I sometimes find it ironic that one of the biggest gifts I’ve ever received was given to me by complete strangers. I usually reserve the most valuable, time-consuming presents for my close family members, so the idea that someone would put such great effort into a gift for a stranger is, at times, baffling to me; the idea that someone would prepare such a gift 38 times is downright mind-boggling.

But that’s exactly what my guide dog, Roja’s, puppy raisers did. They raised 38 puppies prior to Roja. Of course, not all of those became guide dogs and not all of them were long-term raising situations, but from what they shared, they have seen a significant number of their pups graduate as guide dogs. In Roja’s case, they actually co-raised her with another family, due to work scheduling issues. The cooperation of two remarkable families resulted in the creation of a very adaptable, calm guide dog, which is exactly what I needed.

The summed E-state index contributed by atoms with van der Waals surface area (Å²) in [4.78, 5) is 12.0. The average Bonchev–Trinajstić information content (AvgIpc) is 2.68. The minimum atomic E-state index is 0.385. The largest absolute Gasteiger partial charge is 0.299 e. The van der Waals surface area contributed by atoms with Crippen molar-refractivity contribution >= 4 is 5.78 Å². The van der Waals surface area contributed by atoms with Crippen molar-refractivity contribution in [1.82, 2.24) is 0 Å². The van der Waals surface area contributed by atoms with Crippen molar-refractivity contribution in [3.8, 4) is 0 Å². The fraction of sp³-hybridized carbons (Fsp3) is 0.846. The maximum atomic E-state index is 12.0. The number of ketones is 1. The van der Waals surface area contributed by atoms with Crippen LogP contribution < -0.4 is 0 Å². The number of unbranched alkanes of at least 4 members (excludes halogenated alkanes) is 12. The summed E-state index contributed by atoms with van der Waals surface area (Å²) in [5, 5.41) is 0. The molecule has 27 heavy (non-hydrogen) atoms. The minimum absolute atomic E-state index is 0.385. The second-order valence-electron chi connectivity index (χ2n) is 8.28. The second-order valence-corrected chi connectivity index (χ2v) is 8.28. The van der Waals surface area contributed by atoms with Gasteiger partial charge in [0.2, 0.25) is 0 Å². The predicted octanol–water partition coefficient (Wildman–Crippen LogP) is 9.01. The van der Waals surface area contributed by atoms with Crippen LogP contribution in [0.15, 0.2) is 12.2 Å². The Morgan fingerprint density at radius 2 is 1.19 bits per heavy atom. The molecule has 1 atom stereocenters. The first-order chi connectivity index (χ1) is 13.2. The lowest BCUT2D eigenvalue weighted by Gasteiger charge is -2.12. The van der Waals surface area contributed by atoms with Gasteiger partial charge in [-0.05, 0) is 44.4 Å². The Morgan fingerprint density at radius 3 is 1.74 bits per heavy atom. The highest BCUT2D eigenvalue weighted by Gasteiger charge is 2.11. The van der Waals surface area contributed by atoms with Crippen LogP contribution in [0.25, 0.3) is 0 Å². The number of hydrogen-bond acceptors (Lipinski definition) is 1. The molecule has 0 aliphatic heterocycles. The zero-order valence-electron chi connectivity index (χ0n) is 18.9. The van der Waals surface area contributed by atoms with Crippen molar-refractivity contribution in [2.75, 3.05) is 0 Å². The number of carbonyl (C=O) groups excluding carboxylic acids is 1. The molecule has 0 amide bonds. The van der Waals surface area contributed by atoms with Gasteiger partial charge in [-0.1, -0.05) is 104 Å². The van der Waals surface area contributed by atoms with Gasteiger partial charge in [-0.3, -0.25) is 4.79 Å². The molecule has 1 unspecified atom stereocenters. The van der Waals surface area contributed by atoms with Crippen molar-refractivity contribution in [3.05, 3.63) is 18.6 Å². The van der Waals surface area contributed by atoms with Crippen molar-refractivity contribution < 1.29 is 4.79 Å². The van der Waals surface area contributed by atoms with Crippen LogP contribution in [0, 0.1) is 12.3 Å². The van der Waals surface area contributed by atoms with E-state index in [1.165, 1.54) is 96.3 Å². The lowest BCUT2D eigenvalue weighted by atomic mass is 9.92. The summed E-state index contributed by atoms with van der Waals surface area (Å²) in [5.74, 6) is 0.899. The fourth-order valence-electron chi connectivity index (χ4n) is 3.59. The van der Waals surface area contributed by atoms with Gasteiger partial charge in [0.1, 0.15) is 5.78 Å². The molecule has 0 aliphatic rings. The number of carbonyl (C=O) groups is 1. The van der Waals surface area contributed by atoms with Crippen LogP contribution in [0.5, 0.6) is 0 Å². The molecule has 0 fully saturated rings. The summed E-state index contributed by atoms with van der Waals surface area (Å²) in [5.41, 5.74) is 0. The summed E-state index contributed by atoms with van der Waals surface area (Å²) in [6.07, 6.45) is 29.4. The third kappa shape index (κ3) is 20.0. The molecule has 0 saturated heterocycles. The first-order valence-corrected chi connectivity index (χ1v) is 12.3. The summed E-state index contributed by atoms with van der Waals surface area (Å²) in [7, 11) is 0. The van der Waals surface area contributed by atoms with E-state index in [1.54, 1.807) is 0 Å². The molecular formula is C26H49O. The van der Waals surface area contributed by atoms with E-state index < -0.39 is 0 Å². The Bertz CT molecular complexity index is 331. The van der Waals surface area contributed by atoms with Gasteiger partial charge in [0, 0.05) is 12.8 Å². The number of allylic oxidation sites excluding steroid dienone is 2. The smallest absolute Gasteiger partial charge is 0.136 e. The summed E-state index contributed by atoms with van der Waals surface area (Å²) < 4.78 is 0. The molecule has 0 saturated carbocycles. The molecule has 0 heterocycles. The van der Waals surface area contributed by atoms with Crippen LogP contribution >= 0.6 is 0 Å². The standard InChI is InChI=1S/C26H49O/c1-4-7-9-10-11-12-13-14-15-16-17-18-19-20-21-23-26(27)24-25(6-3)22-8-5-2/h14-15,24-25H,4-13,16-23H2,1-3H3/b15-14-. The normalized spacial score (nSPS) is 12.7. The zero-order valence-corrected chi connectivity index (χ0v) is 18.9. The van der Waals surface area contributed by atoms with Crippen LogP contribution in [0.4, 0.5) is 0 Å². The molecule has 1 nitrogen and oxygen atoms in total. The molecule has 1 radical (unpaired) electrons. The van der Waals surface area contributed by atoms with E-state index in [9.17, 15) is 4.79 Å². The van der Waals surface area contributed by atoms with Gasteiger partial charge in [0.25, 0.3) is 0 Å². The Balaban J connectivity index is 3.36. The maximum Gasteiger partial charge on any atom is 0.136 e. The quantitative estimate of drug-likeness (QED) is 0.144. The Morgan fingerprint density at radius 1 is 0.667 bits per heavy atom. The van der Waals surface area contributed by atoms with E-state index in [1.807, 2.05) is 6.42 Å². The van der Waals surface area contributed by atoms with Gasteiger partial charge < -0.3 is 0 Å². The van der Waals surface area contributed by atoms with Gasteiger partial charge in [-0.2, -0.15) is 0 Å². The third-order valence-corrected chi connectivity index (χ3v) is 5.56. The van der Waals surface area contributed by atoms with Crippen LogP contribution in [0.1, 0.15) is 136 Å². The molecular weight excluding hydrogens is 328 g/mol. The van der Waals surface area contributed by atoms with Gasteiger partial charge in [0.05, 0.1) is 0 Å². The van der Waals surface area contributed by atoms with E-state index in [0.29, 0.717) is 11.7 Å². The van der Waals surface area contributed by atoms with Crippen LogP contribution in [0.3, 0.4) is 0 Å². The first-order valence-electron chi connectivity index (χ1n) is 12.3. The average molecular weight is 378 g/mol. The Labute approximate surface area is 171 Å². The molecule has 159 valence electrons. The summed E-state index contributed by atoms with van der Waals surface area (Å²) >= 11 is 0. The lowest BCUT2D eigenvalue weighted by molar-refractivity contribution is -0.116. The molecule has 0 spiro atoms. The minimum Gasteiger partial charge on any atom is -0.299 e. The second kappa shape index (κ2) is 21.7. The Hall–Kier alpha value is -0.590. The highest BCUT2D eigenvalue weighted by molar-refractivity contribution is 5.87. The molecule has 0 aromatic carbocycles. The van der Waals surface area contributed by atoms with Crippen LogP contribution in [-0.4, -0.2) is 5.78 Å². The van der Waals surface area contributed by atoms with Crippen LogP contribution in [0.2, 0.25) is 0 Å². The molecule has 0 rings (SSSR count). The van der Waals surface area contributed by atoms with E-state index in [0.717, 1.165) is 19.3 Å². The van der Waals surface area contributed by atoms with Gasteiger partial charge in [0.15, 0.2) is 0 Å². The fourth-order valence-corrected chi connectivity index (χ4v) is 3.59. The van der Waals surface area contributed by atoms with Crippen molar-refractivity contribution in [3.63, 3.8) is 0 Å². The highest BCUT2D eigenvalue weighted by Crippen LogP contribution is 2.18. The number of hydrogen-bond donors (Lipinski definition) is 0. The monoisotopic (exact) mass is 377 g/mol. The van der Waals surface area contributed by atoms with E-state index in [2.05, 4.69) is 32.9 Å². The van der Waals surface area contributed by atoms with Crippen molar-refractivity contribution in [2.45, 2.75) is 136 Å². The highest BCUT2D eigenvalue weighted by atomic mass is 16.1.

My raisers’ hours of work and play with Roja resulted in a four-legged angel with a set of eyes that help me move smoothly through life. As if that gift weren’t enough, my raisers gave me other gifts on graduation day. They brought a toy they made for Roja, but more meaningful to me, they gave me the words I needed to hear that day. They told me that they could tell Roja was meant to be a guide dog from the time she was a puppy.